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Cancer Clinics Face Cash Crunch After Hack Rocks US Health Care

(Bloomberg) -- Doctors across the US are stretching to keep their practices afloat as a debilitating cyberattack on a once little-known company at the center of the health-care system continues to cause havoc.

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The Feb. 21 attack against Change Healthcare, a subsidiary of the largest US health insurer by market value, UnitedHealth Group Inc., has seized the health-care system for three weeks and counting, halting the normal flow of billions of dollars in payments between doctors, hospitals, pharmacies and insurers. The paralysis is tilting some clinics into financial peril.

“I can’t believe we’re in this mess,” said Kathy Oubre, chief executive officer of Pontchartrain Cancer Center in southeast Louisiana. “It’s going to take us months to dig out.”

US health authorities said on Wednesday that they are investigating whether the cyberattack involved a breach of personal health information. UnitedHealth said it was cooperating with the investigation.

Among the hardest-hit providers are smaller centers that give patients chemotherapy or infuse medication for other illnesses, and count on timely insurance payments to cover their drug purchases. Several cancer practices said that they’re concerned about their ability to pay for drugs as cash flows dry up. Some said that pharmaceutical wholesalers have been allowing them to delay payments — a sign that the effects of the hack are seeping into new corners of the $4.5 trillion US health-care industry. Change has said it processes $2 trillion in health-care claims each year.

The Pontchartrain Cancer Center is bringing in just 40% of its typical payments, Oubre said. The group, which treats about 6,000 patients a year, is applying for relief from Medicare, but if the problem persists for four to six more weeks, it may need to ask its owners to personally guarantee a loan — or turn some patients away, she said.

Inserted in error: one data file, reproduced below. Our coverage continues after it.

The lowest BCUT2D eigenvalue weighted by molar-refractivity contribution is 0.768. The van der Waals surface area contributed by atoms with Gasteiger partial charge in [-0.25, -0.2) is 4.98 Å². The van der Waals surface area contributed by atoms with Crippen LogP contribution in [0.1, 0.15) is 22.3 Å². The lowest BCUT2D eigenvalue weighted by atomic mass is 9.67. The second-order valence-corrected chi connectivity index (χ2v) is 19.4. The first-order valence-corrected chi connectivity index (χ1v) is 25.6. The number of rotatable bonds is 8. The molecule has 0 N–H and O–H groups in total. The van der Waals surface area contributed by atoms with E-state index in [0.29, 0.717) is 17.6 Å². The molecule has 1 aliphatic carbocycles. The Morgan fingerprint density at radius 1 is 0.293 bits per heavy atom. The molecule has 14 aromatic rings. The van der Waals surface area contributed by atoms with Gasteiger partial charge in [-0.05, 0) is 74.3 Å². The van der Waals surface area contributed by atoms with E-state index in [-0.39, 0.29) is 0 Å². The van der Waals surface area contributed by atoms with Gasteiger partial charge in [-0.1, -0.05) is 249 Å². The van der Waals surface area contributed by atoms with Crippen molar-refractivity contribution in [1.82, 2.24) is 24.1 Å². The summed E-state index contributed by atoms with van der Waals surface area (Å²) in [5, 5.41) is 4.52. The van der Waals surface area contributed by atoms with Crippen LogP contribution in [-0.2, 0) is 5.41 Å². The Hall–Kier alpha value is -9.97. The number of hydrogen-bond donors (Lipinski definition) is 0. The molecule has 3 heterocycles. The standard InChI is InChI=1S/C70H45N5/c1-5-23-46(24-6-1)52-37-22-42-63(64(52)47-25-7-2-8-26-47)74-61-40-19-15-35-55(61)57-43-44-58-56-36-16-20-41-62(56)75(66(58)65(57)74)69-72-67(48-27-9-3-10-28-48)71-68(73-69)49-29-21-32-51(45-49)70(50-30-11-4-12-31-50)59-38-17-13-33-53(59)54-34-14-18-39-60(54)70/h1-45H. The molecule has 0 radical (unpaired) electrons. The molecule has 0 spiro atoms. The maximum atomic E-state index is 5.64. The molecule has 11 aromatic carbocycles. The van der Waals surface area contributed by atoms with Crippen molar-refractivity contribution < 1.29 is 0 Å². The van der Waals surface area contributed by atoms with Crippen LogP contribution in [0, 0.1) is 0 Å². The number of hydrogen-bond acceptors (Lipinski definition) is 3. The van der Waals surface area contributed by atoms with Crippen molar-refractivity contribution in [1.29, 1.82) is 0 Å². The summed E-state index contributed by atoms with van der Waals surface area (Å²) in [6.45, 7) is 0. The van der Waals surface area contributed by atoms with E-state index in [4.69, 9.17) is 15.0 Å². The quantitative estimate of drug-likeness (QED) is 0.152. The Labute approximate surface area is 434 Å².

Read More: US Health Regulators Open Probe in UnitedHealth Cyberattack

The financial pressure on health clinics is growing as expenses and unpaid bills accumulate. At a community health center in east Texas and Arkansas, the billing team is working weekends and the clinic is mailing paper claims to health insurers, running up a tab for printing and postage. Some physicians in New Mexico are forgoing their paychecks to help make ends meet.

“Practices by and large are still not getting paid, and it is a disaster,” said Jesse Ehrenfeld, president of the American Medical Association and an anesthesiologist in Milwaukee.

Money meanwhile is piling up at insurers who continue to collect premiums but aren’t receiving claims that used to travel on Change Healthcare’s networks. That’s up to 20% of inbound claims for Humana Inc., which provides medical benefits for almost 17 million people. Some insurers can’t send payments because they relied on Change for that, too.

Biden administration leaders asked UnitedHealth CEO Andrew Witty and leaders of other health insurers to make more emergency funding available to providers during a meeting on Tuesday, according to a statement from the Department of Health and Human Services, echoing requests the agency made in a letter over the weekend.

A representative for UnitedHealth declined to comment on the meeting. Shares of the company had declined 6.3% since the hack last month through Tuesday’s close.

UnitedHealth said last week that some services for pharmacies have been restored. Its payments platform should return on Friday, the company said, and testing on the medical-claims network will begin next week. Yet with backlogs of billions of dollars in claims payments growing, no one knows how long it will take for things to fully get back to normal.

“I can’t make an estimate,” UnitedHealth Chief Operating Officer Dirk McMahon, who is leading the company’s response, said in a March 7 interview.

Precarious Practices

While larger hospitals are expected to withstand the crisis, the outlook is less clear for smaller medical practices with weak finances that rely on Change’s services, according to Moody’s. Much of the response so far has relied on insurers and vendors agreeing to waive the normal ways they do business to keep practices running.

Still, improvised solutions in some cases have provided only limited lifelines for strapped providers. Barbara McAneny, the CEO of New Mexico Oncology Hematology Consultants, a 27-physician group, said she asked drug distributor Cencora Inc. for 60 more days to pay her drug bills. Cencora offered to extend her due date by two weeks without late fees, she said.

“That’s not sufficient,” McAneny said. “I’m not going to get paid in two weeks.”

McKesson Corp., a Cencora competitor, has also been giving medical practices greater flexibility to pay their drug invoices, according to practice executives and communications reviewed by Bloomberg News.

Cencora is giving some independent providers and pharmacies more time to pay their bills, and allowing them to order more drugs than usual, spokesperson Mike Iorfino said. The flexibilities will be in place through March 31. He didn’t comment on McAneny's situation. McKesson didn’t respond to requests for comment.

The pharmaceutical industry is also taking note. Bristol Myers Squibb Co. is “working to offer a temporary adjustment in payment terms” for cancer medicines and blood disorder drugs, a spokesperson said.

Central Hub